NMA President decries worsening health indicators in Nigeria
The Nigerian Medical Association (NMA) says the statistics of health indicators in the country, which have been worsened by the COVID-19 pandemic, is clearly unacceptable to Nigerian doctors.
Prof. Innocent Ujah, the NMA President, made this known on Monday in Lagos at the association’s press briefing in celebration of the 2020 Physicians’ Week .
The Physicians’ Week is an annual weeklong event in all the state branches of the NMA.
The week is used to celebrate all doctors, who are contributing to effective healthcare service delivery and health research in Nigeria. It also use the opportunity to review events of the healthcare sector in the past 12 calendar months.
Theme for 2020 event is: ‘’Strategy for Health System Recovery During the COVID-19 Pandemic in Nigeria’’, while sub-theme is “Dental Caries: The Four-Pronged Fork”.
Ujah said that the worsened healthcare indicators portend a great danger and threat to the nation’s survival, even as it had just celebrated the 60th independence.
According to him, the COVID-19 pandemic must jolt the Nigerian Government to adequately invest in healthcare system.
“This calls for more strategic and focussed planning and actions as no meaningful development can take place in a society where disease and deaths are ravaging the potential leaders and the hopes of our tomorrow.
“We must reverse this ugly trend very quickly, since there is no time to waste any more,” he said.
The NMA leader said that for Nigeria to achieve the objective of improved healthcare, there must be health strengthening that include improved service delivery, health workforce and health information systems.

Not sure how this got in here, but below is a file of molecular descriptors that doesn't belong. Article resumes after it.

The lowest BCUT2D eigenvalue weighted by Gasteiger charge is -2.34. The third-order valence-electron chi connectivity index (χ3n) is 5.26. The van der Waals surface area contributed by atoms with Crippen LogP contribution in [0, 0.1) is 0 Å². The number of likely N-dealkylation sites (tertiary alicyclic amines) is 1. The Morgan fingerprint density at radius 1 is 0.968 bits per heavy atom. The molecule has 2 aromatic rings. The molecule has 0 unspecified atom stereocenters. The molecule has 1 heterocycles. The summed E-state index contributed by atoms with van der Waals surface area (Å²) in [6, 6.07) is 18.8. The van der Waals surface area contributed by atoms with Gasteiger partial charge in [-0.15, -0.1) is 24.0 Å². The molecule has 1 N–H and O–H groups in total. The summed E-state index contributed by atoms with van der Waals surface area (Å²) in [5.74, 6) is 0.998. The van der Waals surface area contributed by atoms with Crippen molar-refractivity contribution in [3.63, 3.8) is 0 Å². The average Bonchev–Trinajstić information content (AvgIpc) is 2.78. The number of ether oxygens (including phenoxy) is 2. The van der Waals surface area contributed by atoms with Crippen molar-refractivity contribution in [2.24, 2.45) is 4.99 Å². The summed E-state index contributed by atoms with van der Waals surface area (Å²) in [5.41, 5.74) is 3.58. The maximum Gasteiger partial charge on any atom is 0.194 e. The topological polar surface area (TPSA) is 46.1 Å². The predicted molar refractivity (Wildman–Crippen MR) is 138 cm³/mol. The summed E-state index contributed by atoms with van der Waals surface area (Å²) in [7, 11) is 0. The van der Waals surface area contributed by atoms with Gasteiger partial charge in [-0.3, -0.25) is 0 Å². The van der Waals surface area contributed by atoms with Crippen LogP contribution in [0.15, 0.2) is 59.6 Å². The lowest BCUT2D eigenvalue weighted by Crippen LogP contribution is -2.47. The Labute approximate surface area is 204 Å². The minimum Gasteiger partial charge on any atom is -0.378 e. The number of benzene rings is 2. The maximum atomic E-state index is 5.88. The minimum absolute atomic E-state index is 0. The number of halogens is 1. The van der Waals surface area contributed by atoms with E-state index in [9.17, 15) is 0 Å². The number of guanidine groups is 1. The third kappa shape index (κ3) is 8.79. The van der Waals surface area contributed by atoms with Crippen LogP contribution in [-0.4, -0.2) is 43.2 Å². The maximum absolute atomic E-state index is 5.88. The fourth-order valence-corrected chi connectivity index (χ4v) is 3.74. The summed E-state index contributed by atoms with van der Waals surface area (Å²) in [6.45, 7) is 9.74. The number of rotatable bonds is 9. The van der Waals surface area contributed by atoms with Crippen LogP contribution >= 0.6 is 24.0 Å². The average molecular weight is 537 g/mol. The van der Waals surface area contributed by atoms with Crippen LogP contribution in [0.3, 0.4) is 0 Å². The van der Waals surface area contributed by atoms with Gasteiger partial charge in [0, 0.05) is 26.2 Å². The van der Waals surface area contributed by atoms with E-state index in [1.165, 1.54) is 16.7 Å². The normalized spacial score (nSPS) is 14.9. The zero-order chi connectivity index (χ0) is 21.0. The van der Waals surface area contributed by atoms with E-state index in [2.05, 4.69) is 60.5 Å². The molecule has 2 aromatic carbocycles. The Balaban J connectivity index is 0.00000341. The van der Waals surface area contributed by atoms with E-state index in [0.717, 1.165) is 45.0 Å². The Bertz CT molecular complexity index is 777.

Ujah said that other building blocks of health strengthening include: improving access to essential medicines, paying more attention to healthcare financing and ensuring good governance in leadership at all levels.
He added that the country must honour its Constitution and the international human rights treaties it ratified that guaranteed all citizens the right to health.
“The right to health include: ensuring availability, accessibility, acceptability and quality of health care goods, facilities, and services,” the NMA president said.
He said the “Abuja Declaration” was a significant political commitment that supports African countries’ obligations to fulfill the right to health, urging Nigeria to fulfill its pledge of committing 15 per cent of its total budget to the health sector.
“COVID-19 must mark a turning point for healthcare financing and healthcare services.
“The present moment offers a unique opportunity to strengthen our health systems, through greater access to life-saving technologies, improvements in critical subsystems, long-term investments in institution building, capacity building and leadership development,” Ujah said.
He recommended that for the government to provide accessible and affordable healthcare to its people, the National Health Insurance Scheme should be made compulsory for all adult Nigerians.
According to him, there should be an establishment of Health Bank and intensification of Public-Private Policy (PPP).
The NMA leader stressed that the government should, as a matter of urgency, implement an upward review of the current abysmally poor hazard allowance paid to doctors and other frontline health workers in the public service.
He said that giving incentives to healthcare workers would motivate them to work harder and give their best.
“As of Oct. 8, there were 1,031 doctors who were exposed to Coronavirus in Nigeria, and 321 confirmed cases; sadly, 16 mortality rate of 4.98 per cent of our members were painfully lost in the battle to save the lives of Nigerians.
“This the prize we have to pay in obedience to the Hippocratic Oath,” the NMA leader said.
He appealed to Nigerians to continue to be vigilant and maintain all COVID-19 safety guidelines, especially now that Nigeria appeared to be flattening the curve with the rate of new infections decreasing.